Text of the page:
I was curious, how would you handle this situation, what would you say? Considering the fact that I'm relatively new in the field as well and I have small doubts about the choice too. I mean it would probably be the same in order of difficulty with replacing exim with exim instead of postfix but we do have to implement DKIM, and other elements that we we're actually missing from the current install, such as greylisting and a few others... so... yeah.

The senior admin works remotely, he visits the workplace once a month or 2, this discussion will definately come up, so far it has only remained in IRC.
First, this is not a 'social pickle', but a professional one. You don't socialize with this person, you work for them. I bolded some things above for emphasis only.

You say yourself that you're relatively new to the field, and you are the junior person...did you stop to think about what any of that means? You don't just 'choose' to do something company wide, without involving folks higher up and the rest of your team. Unless your name is on the door/building, or you sign paychecks, it isn't your job to make such decisions unilaterally. Do you know *WHY* the current setup is as it is?? Do you know what the larger goals/needs are that the current system provides?? Unless you know the WHOLE PICTURE, you can't guess, and such decisions could have an ENORMOUS impact on things you have no idea about.

You go on to say you have your own doubts about things, and would 'probably' have the same difficulty...which circles back around to your junior position. You become senior because you *KNOW* such things, and have thought about how they impact everything else around them, and have planned for the 99% of pitfalls that you have encountered. You haven't done that yet, which is why the 'probably' is there.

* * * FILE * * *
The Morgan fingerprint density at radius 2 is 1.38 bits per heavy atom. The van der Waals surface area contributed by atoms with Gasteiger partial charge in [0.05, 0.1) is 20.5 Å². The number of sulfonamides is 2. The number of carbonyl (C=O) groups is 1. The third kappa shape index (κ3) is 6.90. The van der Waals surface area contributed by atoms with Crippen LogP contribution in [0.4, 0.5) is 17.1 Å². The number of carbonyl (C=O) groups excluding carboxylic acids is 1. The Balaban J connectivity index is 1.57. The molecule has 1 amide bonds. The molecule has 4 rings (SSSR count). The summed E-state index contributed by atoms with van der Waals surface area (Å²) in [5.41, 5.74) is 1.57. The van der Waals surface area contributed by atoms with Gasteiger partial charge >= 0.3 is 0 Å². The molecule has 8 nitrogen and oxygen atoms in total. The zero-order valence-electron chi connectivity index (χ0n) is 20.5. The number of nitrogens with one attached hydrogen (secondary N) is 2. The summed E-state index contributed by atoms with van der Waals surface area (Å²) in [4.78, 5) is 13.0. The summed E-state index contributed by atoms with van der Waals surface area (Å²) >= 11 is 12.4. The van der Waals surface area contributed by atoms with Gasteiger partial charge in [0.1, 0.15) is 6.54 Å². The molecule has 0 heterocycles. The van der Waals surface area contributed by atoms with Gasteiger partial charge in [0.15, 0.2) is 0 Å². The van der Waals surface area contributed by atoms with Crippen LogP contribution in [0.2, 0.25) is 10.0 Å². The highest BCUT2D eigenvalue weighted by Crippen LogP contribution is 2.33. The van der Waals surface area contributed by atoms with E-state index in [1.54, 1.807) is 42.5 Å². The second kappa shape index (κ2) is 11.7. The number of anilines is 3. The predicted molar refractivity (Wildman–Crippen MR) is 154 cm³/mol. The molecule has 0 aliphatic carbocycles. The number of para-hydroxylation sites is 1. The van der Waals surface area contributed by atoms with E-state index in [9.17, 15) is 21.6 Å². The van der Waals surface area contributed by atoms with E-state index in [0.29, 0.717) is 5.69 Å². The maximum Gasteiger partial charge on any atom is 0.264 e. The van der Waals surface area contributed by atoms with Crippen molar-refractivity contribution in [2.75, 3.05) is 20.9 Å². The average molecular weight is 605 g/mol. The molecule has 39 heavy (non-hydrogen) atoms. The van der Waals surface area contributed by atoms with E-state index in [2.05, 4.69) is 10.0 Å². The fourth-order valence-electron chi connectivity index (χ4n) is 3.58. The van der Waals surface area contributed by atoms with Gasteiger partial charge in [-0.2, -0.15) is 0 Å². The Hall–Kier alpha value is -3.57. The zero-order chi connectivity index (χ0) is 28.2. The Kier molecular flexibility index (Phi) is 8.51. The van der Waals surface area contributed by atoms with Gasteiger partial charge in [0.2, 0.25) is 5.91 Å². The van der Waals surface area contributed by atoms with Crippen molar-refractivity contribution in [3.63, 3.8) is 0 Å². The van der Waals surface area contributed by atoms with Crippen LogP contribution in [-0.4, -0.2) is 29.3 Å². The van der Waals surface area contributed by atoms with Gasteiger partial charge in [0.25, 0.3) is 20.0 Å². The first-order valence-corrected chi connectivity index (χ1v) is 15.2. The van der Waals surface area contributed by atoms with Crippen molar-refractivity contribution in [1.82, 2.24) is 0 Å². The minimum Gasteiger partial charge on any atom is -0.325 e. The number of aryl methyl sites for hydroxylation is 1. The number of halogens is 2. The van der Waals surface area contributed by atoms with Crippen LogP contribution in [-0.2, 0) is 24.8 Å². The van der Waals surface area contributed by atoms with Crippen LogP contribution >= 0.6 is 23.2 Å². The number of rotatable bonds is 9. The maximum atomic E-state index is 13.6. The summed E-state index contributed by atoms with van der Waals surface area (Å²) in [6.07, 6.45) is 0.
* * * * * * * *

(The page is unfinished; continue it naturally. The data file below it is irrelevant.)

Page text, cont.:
Sorry to sound harsh, but honestly I'd rip you a new one if you took that plan to anyone else but me. You need to apologize immediately for overstepping, and have a discussion with your senior about your ideas. If they are any good at their job, they will listen, but you need to come PREPARED. List out your runilaterlallyeasons for what you're recommending, the pros/cons, deployment plan, fallback plan if things go pear shaped, expenses/costs, etc. Show that you can do the job, and you've given it serious thought. Do **NOT** bring your ego into the room during this talk...this is a technical discussion. You may really feel one way, but don't let it cloud your judgement...things have to function and be maintainable. Sure, you can probably write dozens of scripts/patches/programs to make a system work the way you want...but do you want to maintain it forever? Document all of it? Be on call 24/7 to keep it going, since none of it is standard?
Quote:
PS. Which MTA do you think is better?